Question: What would a loyal foot soldier of House Speaker Denney have to do to get in real trouble in the Idaho House of Representatives?
There are now three bills seeking to amend Idaho’s “conscience law” to protect patients’ living wills and advance care directives from being overridden by a caregiver as they’re dying, but one House committee chairman has buried all three in his desk drawer and refused to hold hearings on them. Rep. Tom Loertscher, R-Iona, chairman of the House State Affairs Committee, said Monday, “Where we don’t want to go is we don’t want to compel the health care provider to assist somebody to commit suicide.” Asked if he was equating assisted suicide with living wills or advance care directives that call for disconnecting a dying patient’s artificial life supports, such as ventilators or feeding tubes, Loertscher said, “You could view it that way”/Betsy Russell, Eye On Boise. More here.
Question: Do ” conscience law” fixes supported by Idaho AARP and others deserve a hearing?
Huckleberries has learned from another reporter and 2 legislators who were present during today's House State Affairs Committee that Chairman Tom Loertscher wasn't the one who didn't know where Guatemala is. The punch line got mixed up. Loertscher told those assembled that his hair dresser didn't know where Guatemala was when she first started dating a man (who later became her husband) from there. Earlier today, Dustin Hurst, a reporter for the Idaho Reporter, tweeted a conversation that Loertscher related was between his hair stylist and him. The hair stylist admitted she was bad with geography and didn't know that Idaho Falls was north of Pocatello. Then came the comment about Guatemala that was inaccurately credited to Loertscher. Huckleberries regrets reprinting the error.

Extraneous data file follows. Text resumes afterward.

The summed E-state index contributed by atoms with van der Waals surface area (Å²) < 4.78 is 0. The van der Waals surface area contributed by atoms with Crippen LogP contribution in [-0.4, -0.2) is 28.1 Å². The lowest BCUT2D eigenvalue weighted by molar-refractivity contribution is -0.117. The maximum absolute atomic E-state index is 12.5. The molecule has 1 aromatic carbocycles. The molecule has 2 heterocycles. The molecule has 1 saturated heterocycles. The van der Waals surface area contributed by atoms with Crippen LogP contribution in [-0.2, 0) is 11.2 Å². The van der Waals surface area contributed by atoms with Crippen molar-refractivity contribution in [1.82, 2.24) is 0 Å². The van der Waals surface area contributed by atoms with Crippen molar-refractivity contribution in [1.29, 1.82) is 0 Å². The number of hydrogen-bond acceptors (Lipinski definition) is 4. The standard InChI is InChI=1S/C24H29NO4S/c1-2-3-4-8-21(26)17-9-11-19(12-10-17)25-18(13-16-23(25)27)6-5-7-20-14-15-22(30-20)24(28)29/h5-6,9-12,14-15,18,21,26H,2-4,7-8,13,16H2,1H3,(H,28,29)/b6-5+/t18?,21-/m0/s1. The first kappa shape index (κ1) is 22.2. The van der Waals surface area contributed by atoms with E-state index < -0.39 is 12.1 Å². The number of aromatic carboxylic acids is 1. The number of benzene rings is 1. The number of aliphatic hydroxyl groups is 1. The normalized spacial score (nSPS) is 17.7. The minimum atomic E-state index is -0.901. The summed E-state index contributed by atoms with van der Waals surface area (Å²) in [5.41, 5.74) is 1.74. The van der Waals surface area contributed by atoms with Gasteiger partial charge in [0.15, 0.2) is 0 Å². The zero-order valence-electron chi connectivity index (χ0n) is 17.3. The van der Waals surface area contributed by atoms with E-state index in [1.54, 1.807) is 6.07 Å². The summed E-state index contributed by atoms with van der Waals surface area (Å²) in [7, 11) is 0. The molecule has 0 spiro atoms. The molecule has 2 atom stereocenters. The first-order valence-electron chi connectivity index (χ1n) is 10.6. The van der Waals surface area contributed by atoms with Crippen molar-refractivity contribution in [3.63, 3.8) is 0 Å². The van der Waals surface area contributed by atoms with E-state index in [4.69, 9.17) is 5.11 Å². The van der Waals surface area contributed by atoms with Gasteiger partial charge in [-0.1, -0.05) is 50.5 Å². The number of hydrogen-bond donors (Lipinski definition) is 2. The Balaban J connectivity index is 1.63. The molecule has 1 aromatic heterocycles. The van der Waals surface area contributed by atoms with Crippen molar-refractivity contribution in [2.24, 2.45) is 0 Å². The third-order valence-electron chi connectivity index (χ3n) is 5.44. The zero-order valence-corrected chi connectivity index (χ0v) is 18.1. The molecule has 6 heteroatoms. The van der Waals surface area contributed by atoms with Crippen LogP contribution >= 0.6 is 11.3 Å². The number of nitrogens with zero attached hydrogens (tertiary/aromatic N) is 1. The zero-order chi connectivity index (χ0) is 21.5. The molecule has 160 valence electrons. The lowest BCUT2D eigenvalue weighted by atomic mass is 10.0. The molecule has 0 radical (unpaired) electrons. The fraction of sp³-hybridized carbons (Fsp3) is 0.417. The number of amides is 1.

House State Affairs Committee Chairman Tom Loertscher, R-Iona, says he hasn't decided whether or not to allow a hearing on legislation from Rep. Leon Smith, R-Twin Falls, to amend Idaho's “conscience law” to ensure that patients' living wills and advanced care directives are followed - but he's leaning against it. “I'm prone not to,” Loertscher told Eye on Boise. “It's only been in effect for six months or less. Let's see how it goes for a while.” Loertscher also said, however, that he hasn't yet had a chance to read the bill, and he might decide to allow a hearing. As the chairman of the committee where the bill's been assigned, Loertscher can kill it simply by sticking it in his desk drawer and never scheduling a hearing on it/Betsy Russell, Eye On Boise. More here.
Question: Should there even be a question that this bill needs to move forward?
Idaho's House Ethics Committee met behind closed doors for an hour and a half today, but reached no decisions and took no action. Rep. Tom Loertscher, R-Iona, the committee chairman, said much of the time was spent going over materials the committee had requested from the Idaho Attorney General's office in regard to a complaint filed by Rep. Eric Anderson, R-Priest Lake, against Rep. Phil Hart, R-Athol, charging that Hart has violated his oath of office. There was also brief discussion of two citizen complaints that have been submitted to the committee, one from North Idaho political activist and Hart supporter Larry Spencer against Anderson, and one from Hayden businessman and former Hart write-in election challenger Howard Griffiths against Hart/Betsy Russell, Eye On Boise. More here.